On Saturday I stopped in at Sarsaparilla Trail before heading up to Andrew Haydon Park to look for a Greater White-fronted Goose that had been photographed there the day before. Because the weather has been so mild, the pond at Sarsaparilla was completely open; the thin layer of ice had melted, and about 150 Canada Geese were swimming in the middle of the pond. The only other waterfowl species present were two mallards, two American Black Ducks, two Hooded Mergansers, and a single Great Blue Heron. There weren’t very many birds in the woods, so I didn’t linger but continued on my way up to the river.
Although there were plenty of Canada Geese at Andrew Haydon Park, my search for the white-fronted goose proved unsuccessful. Next I drove south to check the Moodie Drive Quarry pond, where I found Bev McBride and Dave Moore already there scoping out the waterfowl. A couple of Ring-necked Ducks and Ruddy Ducks were mingling with thousands of Canada Geese; there were also about two dozen Common Mergansers and two dozen Hooded Mergansers present as well. The large flock of Snow Geese had returned, and Bev and Dave pointed out a Ross’s Goose among them. The Ross’s Goose is smaller than the Snow Geese, and lacks the black “grinning patch”. This is only the third time I’ve seen a Ross’s Goose, which usually migrates over western Canada.
While I was talking with Bev and Dave, the Snow Geese and Ross’s Goose all left, heading north again. I got in my car and drove up Moodie Drive to see if I could spot them – and found them all at the top of a hill beyond the next gate.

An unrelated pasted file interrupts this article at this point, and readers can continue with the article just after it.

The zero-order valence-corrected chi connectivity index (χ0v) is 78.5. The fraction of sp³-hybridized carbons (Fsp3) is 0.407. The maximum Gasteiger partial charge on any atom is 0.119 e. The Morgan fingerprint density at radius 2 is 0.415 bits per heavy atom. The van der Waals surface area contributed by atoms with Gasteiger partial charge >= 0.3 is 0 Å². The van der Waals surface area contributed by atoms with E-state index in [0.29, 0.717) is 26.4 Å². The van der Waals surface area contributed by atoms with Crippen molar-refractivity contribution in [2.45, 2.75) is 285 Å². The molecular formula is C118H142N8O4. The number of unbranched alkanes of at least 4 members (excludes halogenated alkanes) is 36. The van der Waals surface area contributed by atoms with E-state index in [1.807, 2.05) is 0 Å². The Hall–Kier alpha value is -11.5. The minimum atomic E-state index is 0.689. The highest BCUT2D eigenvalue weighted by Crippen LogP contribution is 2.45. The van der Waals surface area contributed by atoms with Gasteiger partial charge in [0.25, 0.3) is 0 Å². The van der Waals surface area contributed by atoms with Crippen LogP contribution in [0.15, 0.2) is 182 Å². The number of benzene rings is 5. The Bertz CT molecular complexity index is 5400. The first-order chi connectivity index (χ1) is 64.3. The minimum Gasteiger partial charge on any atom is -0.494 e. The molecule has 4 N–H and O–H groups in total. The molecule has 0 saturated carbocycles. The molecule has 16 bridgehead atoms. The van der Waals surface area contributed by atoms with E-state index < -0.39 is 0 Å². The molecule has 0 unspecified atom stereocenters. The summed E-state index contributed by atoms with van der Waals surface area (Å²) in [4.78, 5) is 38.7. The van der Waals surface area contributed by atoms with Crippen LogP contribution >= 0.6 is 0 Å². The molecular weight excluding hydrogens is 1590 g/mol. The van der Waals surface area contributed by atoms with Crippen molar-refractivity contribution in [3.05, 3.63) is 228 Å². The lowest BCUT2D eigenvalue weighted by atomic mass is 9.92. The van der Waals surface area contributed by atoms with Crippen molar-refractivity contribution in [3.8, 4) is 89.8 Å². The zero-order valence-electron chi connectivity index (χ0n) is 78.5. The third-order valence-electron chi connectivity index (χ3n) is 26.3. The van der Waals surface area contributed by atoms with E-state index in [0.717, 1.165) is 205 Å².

I could see a few juveniles and a couple of blue morph Snow Geese among the flock, but was unable to locate the Ross’s Goose. This is only a tiny portion of the geese that were visible:
More Snow Geese!
The following day I went back to the Ottawa River, this time spending about half an hour at Andrew Haydon Park fruitlessly searching for the Greater White-fronted Goose before the rain started. Two Snow Geese had joined the Canada Geese on the river, and I also noted two White-winged Scoters, one Long-tailed Duck, four Bufflehead, and four Red-breasted Mergansers on the river at the west end of the park. About 60 Lesser Scaup and 4 Green-winged Teals were still present on the western pond. There were no shorebirds foraging at the pond edges; in fact, there have been surprisingly few reports of any shorebirds lingering in the Ottawa area this month. I was hoping for a couple of yellowlegs or a Dunlin, both of which can often be found in November, but this year there have been none.
Migration is clearly winding down…I’ve seen very few migrant songbirds around lately; only the waterfowl are left, and once it gets cold enough for the rivers and ponds to freeze, they will be gone, too.